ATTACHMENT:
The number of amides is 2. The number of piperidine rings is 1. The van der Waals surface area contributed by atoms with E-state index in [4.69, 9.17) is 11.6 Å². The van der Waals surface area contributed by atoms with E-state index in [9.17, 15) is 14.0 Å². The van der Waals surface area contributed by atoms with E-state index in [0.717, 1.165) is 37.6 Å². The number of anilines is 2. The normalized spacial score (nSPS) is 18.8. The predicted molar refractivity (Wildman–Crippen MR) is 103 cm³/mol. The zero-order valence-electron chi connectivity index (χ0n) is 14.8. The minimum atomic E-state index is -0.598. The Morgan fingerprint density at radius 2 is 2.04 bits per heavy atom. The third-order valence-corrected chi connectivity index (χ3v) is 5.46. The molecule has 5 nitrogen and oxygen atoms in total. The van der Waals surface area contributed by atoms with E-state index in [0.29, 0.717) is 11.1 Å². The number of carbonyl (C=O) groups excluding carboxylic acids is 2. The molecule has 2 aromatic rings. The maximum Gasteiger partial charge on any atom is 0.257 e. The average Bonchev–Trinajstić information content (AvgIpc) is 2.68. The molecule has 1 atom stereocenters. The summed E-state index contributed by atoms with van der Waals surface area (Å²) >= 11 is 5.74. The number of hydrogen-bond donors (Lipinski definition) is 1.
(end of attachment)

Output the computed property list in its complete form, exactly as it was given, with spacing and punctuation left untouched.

The number of amides is 2. The number of piperidine rings is 1. The van der Waals surface area contributed by atoms with E-state index in [4.69, 9.17) is 11.6 Å². The van der Waals surface area contributed by atoms with E-state index in [9.17, 15) is 14.0 Å². The van der Waals surface area contributed by atoms with E-state index in [0.717, 1.165) is 37.6 Å². The number of anilines is 2. The normalized spacial score (nSPS) is 18.8. The predicted molar refractivity (Wildman–Crippen MR) is 103 cm³/mol. The zero-order valence-electron chi connectivity index (χ0n) is 14.8. The minimum atomic E-state index is -0.598. The Morgan fingerprint density at radius 2 is 2.04 bits per heavy atom. The third-order valence-corrected chi connectivity index (χ3v) is 5.46. The molecule has 5 nitrogen and oxygen atoms in total. The van der Waals surface area contributed by atoms with E-state index in [0.29, 0.717) is 11.1 Å². The number of carbonyl (C=O) groups excluding carboxylic acids is 2. The molecule has 2 aromatic rings. The maximum Gasteiger partial charge on any atom is 0.257 e. The average Bonchev–Trinajstić information content (AvgIpc) is 2.68. The molecule has 1 atom stereocenters. The summed E-state index contributed by atoms with van der Waals surface area (Å²) >= 11 is 5.74. The number of hydrogen-bond donors (Lipinski definition) is 1.